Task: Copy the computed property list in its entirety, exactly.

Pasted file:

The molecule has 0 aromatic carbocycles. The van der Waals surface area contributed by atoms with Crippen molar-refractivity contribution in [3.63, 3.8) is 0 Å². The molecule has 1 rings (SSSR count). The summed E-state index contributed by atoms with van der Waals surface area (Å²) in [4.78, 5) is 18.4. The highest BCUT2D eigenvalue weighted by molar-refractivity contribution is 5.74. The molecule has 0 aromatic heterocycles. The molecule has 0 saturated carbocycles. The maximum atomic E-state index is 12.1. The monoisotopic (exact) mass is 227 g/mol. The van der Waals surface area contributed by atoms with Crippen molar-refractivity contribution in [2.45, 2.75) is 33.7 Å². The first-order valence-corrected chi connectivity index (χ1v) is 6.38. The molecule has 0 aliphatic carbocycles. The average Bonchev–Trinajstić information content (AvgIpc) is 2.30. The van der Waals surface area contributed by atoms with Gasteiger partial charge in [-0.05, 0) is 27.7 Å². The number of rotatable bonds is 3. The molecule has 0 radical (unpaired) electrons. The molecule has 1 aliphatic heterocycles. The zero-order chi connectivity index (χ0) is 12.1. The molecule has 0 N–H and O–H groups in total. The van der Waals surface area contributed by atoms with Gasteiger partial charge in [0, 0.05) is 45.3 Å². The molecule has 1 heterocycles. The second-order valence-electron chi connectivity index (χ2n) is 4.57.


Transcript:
The molecule has 0 aromatic carbocycles. The van der Waals surface area contributed by atoms with Crippen molar-refractivity contribution in [3.63, 3.8) is 0 Å². The molecule has 1 rings (SSSR count). The summed E-state index contributed by atoms with van der Waals surface area (Å²) in [4.78, 5) is 18.4. The highest BCUT2D eigenvalue weighted by molar-refractivity contribution is 5.74. The molecule has 0 aromatic heterocycles. The molecule has 0 saturated carbocycles. The maximum atomic E-state index is 12.1. The monoisotopic (exact) mass is 227 g/mol. The van der Waals surface area contributed by atoms with Crippen molar-refractivity contribution in [2.45, 2.75) is 33.7 Å². The first-order valence-corrected chi connectivity index (χ1v) is 6.38. The molecule has 0 aliphatic carbocycles. The average Bonchev–Trinajstić information content (AvgIpc) is 2.30. The van der Waals surface area contributed by atoms with Gasteiger partial charge in [-0.05, 0) is 27.7 Å². The number of rotatable bonds is 3. The molecule has 0 radical (unpaired) electrons. The molecule has 1 aliphatic heterocycles. The zero-order chi connectivity index (χ0) is 12.1. The molecule has 0 N–H and O–H groups in total. The van der Waals surface area contributed by atoms with Gasteiger partial charge in [0, 0.05) is 45.3 Å². The molecule has 1 heterocycles. The second-order valence-electron chi connectivity index (χ2n) is 4.57.